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Cover: Printer’s Devils: How a Feisty Pioneer Newspaper Shaped the History of British Columbia’s Smelter City, 1895-1925

Printer’s Devils: How a Feisty Pioneer Newspaper Shaped the History of British Columbia’s Smelter City, 1895-1925

By Ron Verzuh

Review By Derek Moscato

April 23, 2024

The confluence of region-building, news media, and the cross-border resources economy is the focus of historian Ron Verzuh’s book, Printer’s Devils: How a Feisty Pioneer Newspaper Shaped the History of British Columbia, 1895-1925. Victoria-based Verzuh delivers the reader a detailed history of the weekly newspaper of record in one of British Columbia’s more fascinating industrial towns, even as he laments the challenging times that have faced mining communities like Trail but also the business of community news. Notably, Verzuh is interested in the editors who led these hinterland publications from the years between 1895 to 1925, an era that was especially influential in transforming the community’s political and cultural institutions. Trail’s weekly newspaper, as Verzuh noted, helped to transform Trail from “rough mining camp to prosperous Interior city.”

With his ability to connect a localized history to the larger histories of B.C. and Canada, and his weaving of historical detail with the narratives of Trail’s pioneers, Verzuh delivers on multiple fronts. The Printer’s Devils takes the reader to an under-served part of Canadian and even British Columbia history, one that tells the compelling story of the B.C. interior and its ever-complex relationship to ecology, economy, and its neighbors to the south.

For the author, the story of Printer’s Devils is personal. He grew up in the West Kootenay region, and once worked for a weekly newspaper in the Northwest Territories. Verzuh also draws inspiration from smelter laborers from his own lineage, notably his grandfather, who immigrated to southeastern B.C. from Montana at the turn of the last century. Thus, there’s a welcomed spirit of bi-nationalism in this history of B.C.’s interior, with the author connecting Trail’s emergent civic and economic life directly to the quest for precious and base metals in resources-rich landscapes of the northwestern United States. But the book also serves as a larger lens into Canadian and Pacific Northwest media history during a time of economic transformation and political tumult. Verzuh articulates this as “a look back at one weekly newspaper in one Canadian town, but…also the story of all weekly newspapers.”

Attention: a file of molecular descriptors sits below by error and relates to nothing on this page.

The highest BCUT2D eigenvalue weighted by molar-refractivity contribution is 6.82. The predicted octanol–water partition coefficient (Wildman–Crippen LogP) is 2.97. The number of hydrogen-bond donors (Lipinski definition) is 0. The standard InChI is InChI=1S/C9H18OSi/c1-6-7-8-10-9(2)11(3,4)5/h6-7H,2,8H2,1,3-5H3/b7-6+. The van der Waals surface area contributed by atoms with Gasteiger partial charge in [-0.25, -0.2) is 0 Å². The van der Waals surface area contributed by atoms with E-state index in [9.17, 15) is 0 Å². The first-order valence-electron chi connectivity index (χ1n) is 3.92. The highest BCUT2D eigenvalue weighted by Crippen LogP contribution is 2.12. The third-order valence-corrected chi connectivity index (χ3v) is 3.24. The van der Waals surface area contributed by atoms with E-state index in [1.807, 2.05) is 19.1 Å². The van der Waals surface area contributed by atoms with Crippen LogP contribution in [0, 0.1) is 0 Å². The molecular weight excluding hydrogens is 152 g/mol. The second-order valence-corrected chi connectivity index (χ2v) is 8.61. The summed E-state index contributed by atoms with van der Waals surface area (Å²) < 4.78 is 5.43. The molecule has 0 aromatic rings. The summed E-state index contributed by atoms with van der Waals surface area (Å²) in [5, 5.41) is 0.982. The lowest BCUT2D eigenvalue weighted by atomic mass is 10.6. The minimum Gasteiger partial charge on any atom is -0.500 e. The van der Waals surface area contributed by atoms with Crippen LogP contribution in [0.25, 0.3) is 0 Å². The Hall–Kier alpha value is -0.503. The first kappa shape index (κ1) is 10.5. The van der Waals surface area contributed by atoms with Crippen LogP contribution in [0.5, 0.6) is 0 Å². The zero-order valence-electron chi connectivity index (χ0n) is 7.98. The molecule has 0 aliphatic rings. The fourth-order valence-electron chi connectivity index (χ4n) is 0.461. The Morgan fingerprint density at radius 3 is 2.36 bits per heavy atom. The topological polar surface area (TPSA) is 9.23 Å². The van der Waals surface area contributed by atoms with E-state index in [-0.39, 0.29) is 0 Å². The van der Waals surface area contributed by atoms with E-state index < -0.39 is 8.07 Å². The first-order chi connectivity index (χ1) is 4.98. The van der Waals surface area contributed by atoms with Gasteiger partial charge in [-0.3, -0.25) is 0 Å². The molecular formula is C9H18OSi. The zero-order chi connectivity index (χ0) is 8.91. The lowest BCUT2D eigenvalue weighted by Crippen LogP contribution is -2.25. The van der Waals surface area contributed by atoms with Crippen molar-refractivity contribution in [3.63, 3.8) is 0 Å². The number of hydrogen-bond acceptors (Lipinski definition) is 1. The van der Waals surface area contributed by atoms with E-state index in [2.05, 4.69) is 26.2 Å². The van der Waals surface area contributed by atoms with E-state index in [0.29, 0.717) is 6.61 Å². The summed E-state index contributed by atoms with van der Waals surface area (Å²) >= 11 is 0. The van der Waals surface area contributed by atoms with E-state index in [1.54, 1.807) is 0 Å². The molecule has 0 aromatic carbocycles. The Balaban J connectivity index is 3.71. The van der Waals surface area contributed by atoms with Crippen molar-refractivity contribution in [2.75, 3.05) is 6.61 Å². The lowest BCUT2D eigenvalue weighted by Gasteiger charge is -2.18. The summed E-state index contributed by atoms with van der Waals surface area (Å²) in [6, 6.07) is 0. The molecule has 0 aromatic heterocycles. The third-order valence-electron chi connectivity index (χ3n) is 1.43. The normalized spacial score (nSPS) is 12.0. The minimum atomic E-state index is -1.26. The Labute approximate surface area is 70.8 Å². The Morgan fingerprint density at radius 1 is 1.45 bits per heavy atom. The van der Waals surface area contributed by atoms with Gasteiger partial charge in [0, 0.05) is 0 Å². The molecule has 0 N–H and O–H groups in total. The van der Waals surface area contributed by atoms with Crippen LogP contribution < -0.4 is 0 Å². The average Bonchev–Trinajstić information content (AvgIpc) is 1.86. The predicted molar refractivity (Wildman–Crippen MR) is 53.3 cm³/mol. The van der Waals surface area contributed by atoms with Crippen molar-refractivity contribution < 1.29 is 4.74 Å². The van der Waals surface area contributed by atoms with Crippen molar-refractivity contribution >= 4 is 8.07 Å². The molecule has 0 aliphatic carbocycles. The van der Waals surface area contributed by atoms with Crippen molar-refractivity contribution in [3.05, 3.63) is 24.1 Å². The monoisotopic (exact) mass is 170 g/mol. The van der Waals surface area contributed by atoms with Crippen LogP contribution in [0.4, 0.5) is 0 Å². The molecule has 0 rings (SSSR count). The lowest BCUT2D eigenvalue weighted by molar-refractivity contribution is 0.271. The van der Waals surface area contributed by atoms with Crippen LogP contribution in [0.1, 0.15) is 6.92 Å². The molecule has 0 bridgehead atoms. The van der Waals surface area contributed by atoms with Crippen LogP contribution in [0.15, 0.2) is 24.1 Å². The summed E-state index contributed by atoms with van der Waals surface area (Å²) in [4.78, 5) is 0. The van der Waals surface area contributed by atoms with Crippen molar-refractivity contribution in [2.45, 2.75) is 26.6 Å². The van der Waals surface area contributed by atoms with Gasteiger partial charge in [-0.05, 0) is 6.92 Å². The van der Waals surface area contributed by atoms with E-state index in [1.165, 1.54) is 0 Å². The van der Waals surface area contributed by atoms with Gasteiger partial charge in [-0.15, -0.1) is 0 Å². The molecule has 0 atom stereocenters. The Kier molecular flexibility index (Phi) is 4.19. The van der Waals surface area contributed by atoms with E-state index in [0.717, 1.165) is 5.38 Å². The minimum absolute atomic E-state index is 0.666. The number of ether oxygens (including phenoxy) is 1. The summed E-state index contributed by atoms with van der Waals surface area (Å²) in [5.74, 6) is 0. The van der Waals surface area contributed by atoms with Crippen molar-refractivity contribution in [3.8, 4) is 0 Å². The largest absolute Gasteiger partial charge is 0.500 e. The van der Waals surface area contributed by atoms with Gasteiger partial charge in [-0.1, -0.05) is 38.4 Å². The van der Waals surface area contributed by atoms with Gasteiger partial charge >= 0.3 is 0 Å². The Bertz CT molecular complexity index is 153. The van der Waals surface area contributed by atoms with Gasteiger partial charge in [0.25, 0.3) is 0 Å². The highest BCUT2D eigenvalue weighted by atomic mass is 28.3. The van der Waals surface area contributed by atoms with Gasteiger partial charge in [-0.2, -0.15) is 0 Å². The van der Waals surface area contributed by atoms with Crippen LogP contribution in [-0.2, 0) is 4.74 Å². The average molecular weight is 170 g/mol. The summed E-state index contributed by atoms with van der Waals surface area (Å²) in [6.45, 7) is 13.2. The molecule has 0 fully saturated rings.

The story of Printer’s Devils starts in eastern Washington on August 3, 1895, when a fire destroyed the town of Sprague, including the building that housed the local newspaper The Independent. The newspaper’s proprietor, a 30-year old newspaperman named William Fentress Thompson, somehow managed to salvage a printing press and two cases of type to bravely print out a final edition of the publication, before making the 150 mile trek directly north to B.C.’s West Kootenay region, where gold, silver, and copper strikes were generating interest on both sides of the Canada/U.S. border. By fall of the same year, Thompson was already settled into the bustling town of Trail Creek Landing, ready to set up his next newspaper operation, the Trail Creek News. Here, he would have encountered fellow Americans like Colonel Eugene Sayers Toppers, the mining financier who founded Trail Creek Landing and would become Trail’s first mayor; and Frederick “Fritz” Augustus Heinze, the copper king from Butte, Montana who established Trail’s metal processing smelter.